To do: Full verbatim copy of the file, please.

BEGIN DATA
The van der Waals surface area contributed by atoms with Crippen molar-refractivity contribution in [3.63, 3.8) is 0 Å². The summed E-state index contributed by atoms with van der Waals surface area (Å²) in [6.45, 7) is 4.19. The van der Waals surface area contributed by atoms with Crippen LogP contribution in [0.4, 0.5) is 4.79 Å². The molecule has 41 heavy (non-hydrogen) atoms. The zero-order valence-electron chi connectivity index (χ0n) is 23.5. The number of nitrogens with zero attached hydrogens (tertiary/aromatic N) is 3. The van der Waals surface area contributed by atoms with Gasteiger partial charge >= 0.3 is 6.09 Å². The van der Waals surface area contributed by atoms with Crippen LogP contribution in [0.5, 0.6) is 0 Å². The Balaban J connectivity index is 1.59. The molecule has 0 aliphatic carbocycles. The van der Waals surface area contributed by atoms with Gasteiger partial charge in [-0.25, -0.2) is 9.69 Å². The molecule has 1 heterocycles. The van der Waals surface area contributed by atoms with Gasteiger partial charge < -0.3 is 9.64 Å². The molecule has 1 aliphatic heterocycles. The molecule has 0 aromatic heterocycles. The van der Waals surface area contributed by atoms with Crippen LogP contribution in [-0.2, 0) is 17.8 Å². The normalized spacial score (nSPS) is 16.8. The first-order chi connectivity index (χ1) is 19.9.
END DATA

The van der Waals surface area contributed by atoms with Crippen molar-refractivity contribution in [3.63, 3.8) is 0 Å². The summed E-state index contributed by atoms with van der Waals surface area (Å²) in [6.45, 7) is 4.19. The van der Waals surface area contributed by atoms with Crippen LogP contribution in [0.4, 0.5) is 4.79 Å². The molecule has 41 heavy (non-hydrogen) atoms. The zero-order valence-electron chi connectivity index (χ0n) is 23.5. The number of nitrogens with zero attached hydrogens (tertiary/aromatic N) is 3. The van der Waals surface area contributed by atoms with Gasteiger partial charge >= 0.3 is 6.09 Å². The van der Waals surface area contributed by atoms with Crippen LogP contribution in [0.5, 0.6) is 0 Å². The Balaban J connectivity index is 1.59. The molecule has 0 aliphatic carbocycles. The van der Waals surface area contributed by atoms with Gasteiger partial charge in [-0.25, -0.2) is 9.69 Å². The molecule has 1 heterocycles. The van der Waals surface area contributed by atoms with Gasteiger partial charge < -0.3 is 9.64 Å². The molecule has 1 aliphatic heterocycles. The molecule has 0 aromatic heterocycles. The van der Waals surface area contributed by atoms with Crippen LogP contribution in [-0.2, 0) is 17.8 Å². The normalized spacial score (nSPS) is 16.8. The first-order chi connectivity index (χ1) is 19.9.